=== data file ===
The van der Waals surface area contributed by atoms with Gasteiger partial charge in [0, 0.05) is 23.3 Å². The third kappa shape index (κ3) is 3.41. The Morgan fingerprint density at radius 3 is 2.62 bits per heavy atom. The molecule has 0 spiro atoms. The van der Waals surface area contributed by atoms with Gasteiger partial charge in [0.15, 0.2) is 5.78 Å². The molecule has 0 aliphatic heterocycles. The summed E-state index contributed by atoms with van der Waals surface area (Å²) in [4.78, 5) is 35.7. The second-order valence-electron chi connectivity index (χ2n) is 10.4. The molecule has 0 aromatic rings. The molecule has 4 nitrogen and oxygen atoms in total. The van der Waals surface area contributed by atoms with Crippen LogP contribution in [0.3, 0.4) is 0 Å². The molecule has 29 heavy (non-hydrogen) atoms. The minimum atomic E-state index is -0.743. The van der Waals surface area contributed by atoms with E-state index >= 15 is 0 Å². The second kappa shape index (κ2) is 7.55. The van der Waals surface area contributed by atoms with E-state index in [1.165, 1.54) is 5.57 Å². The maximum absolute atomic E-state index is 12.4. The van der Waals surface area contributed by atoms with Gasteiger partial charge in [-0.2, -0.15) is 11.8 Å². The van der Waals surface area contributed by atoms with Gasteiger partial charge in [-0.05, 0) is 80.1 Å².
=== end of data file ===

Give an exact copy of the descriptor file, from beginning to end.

The van der Waals surface area contributed by atoms with Gasteiger partial charge in [0, 0.05) is 23.3 Å². The third kappa shape index (κ3) is 3.41. The Morgan fingerprint density at radius 3 is 2.62 bits per heavy atom. The molecule has 0 spiro atoms. The van der Waals surface area contributed by atoms with Gasteiger partial charge in [0.15, 0.2) is 5.78 Å². The molecule has 0 aliphatic heterocycles. The summed E-state index contributed by atoms with van der Waals surface area (Å²) in [4.78, 5) is 35.7. The second-order valence-electron chi connectivity index (χ2n) is 10.4. The molecule has 0 aromatic rings. The molecule has 4 nitrogen and oxygen atoms in total. The van der Waals surface area contributed by atoms with Crippen LogP contribution in [0.3, 0.4) is 0 Å². The molecule has 29 heavy (non-hydrogen) atoms. The minimum atomic E-state index is -0.743. The van der Waals surface area contributed by atoms with E-state index >= 15 is 0 Å². The second kappa shape index (κ2) is 7.55. The van der Waals surface area contributed by atoms with E-state index in [1.165, 1.54) is 5.57 Å². The maximum absolute atomic E-state index is 12.4. The van der Waals surface area contributed by atoms with Gasteiger partial charge in [-0.2, -0.15) is 11.8 Å². The van der Waals surface area contributed by atoms with Gasteiger partial charge in [-0.05, 0) is 80.1 Å².